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Alexis Legigand

Master Student at MGIMO University, Multilateral Diplomacy

On top of the major shifts that are happening as a result of the pandemic and global movements against institutionalized racism, a new environmental threat reminds us that we need to remain extremely vigilant despite the current unstable socio-economic situation. As it has been largely covered by the media around the world, on May 29, 2020, an oil storage tank from Norilsk-Taimyr Energy's Thermal Power Plant, located in a remote Arctic region of Russia, started leaking. The industrial disaster has polluted the Ambarnaya river and possibly surrounding bodies of water, including Lake Pyasino and the Arctic Ocean. The latest update estimates that about 21.000 tons of oil have leaked and it will be extremely challenging to control the devastating effects of the catastrophe.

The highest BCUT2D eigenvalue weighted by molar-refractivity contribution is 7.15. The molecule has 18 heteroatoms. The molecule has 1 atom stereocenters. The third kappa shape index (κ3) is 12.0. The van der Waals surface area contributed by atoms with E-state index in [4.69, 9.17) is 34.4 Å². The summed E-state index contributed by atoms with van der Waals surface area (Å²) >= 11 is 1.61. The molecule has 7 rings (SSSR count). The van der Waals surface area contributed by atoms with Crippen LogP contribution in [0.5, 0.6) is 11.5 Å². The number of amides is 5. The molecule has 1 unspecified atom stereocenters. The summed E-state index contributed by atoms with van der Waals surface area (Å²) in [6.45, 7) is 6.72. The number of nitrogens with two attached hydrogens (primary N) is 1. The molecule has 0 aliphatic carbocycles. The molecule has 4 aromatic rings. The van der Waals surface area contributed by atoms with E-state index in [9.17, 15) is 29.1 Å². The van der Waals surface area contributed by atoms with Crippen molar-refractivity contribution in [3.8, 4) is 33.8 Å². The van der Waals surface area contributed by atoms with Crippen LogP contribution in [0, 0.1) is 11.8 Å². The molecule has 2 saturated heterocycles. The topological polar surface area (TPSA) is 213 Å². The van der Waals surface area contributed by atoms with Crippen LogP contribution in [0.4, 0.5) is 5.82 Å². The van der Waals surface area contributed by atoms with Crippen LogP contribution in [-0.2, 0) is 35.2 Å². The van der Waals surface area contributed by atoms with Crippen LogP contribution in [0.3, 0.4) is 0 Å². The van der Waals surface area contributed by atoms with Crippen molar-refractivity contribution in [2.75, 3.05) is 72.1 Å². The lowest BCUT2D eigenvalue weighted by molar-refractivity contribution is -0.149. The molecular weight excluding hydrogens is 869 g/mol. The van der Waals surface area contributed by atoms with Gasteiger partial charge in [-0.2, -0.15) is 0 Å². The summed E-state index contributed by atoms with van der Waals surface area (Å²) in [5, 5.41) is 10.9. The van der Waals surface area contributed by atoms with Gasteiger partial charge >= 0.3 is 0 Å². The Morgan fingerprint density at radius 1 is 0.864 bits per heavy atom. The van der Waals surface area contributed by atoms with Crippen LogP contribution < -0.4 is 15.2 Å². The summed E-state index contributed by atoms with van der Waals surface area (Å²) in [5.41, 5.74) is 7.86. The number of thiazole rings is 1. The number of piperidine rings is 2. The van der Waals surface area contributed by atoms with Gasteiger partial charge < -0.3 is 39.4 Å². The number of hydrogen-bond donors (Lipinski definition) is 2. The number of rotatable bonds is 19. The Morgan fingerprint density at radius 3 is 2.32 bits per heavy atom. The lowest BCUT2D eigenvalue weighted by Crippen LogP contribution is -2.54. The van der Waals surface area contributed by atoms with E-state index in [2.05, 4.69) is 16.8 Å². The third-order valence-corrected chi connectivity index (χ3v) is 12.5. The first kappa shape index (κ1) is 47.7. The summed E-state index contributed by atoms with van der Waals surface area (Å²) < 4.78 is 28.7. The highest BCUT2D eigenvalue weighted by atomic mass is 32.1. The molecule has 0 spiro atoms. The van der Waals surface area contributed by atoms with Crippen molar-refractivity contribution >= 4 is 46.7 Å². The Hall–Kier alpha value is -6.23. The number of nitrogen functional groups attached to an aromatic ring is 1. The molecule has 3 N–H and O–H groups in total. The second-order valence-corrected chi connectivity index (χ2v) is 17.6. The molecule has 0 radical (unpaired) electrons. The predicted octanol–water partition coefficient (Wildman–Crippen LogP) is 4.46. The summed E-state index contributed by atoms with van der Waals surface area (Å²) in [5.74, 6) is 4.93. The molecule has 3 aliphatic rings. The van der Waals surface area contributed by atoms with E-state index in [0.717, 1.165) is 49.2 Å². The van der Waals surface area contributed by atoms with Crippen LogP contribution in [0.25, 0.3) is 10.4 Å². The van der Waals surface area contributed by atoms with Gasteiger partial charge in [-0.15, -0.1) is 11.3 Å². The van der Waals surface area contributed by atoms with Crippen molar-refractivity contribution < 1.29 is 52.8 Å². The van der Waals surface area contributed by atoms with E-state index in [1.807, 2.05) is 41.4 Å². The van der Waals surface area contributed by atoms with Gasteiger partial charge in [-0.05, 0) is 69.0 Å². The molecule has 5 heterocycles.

The delay between the start of the leak and the official reporting has caused significant controversy. Social networks had pulled the emergency alarm even before official notice was given, only two days later. In addition to the declared state of emergency, the situation has led to President Vladimir Putin taking drastic measures against the people directly or indirectly involved in the case. The media reports that Russia has opened a criminal case against the Mayor of Norilsk for alleged negligence.